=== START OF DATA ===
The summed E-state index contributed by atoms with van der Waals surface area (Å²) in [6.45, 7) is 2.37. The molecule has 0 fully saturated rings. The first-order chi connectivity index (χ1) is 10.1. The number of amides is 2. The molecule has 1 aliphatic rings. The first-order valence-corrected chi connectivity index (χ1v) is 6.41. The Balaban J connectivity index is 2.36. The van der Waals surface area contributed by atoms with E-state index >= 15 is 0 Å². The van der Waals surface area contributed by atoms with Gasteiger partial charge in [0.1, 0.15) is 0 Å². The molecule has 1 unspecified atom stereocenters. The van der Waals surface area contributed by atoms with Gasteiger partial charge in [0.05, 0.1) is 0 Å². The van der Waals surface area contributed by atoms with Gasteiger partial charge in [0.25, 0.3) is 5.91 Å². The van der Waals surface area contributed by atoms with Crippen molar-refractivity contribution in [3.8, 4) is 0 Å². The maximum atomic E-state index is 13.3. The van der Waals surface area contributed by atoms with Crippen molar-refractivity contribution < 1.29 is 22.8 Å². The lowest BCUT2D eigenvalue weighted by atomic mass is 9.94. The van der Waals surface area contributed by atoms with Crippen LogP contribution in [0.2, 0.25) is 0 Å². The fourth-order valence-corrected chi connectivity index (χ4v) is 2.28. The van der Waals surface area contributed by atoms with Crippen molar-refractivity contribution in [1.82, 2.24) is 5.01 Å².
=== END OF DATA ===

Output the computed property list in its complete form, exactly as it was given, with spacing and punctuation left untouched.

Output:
The summed E-state index contributed by atoms with van der Waals surface area (Å²) in [6.45, 7) is 2.37. The molecule has 0 fully saturated rings. The first-order chi connectivity index (χ1) is 10.1. The number of amides is 2. The molecule has 1 aliphatic rings. The first-order valence-corrected chi connectivity index (χ1v) is 6.41. The Balaban J connectivity index is 2.36. The van der Waals surface area contributed by atoms with E-state index >= 15 is 0 Å². The van der Waals surface area contributed by atoms with Gasteiger partial charge in [0.1, 0.15) is 0 Å². The molecule has 1 unspecified atom stereocenters. The van der Waals surface area contributed by atoms with Gasteiger partial charge in [0.05, 0.1) is 0 Å². The van der Waals surface area contributed by atoms with Gasteiger partial charge in [0.25, 0.3) is 5.91 Å². The van der Waals surface area contributed by atoms with Crippen molar-refractivity contribution in [3.8, 4) is 0 Å². The maximum atomic E-state index is 13.3. The van der Waals surface area contributed by atoms with Crippen molar-refractivity contribution < 1.29 is 22.8 Å². The lowest BCUT2D eigenvalue weighted by atomic mass is 9.94. The van der Waals surface area contributed by atoms with Crippen LogP contribution in [0.2, 0.25) is 0 Å². The fourth-order valence-corrected chi connectivity index (χ4v) is 2.28. The van der Waals surface area contributed by atoms with Crippen molar-refractivity contribution in [1.82, 2.24) is 5.01 Å².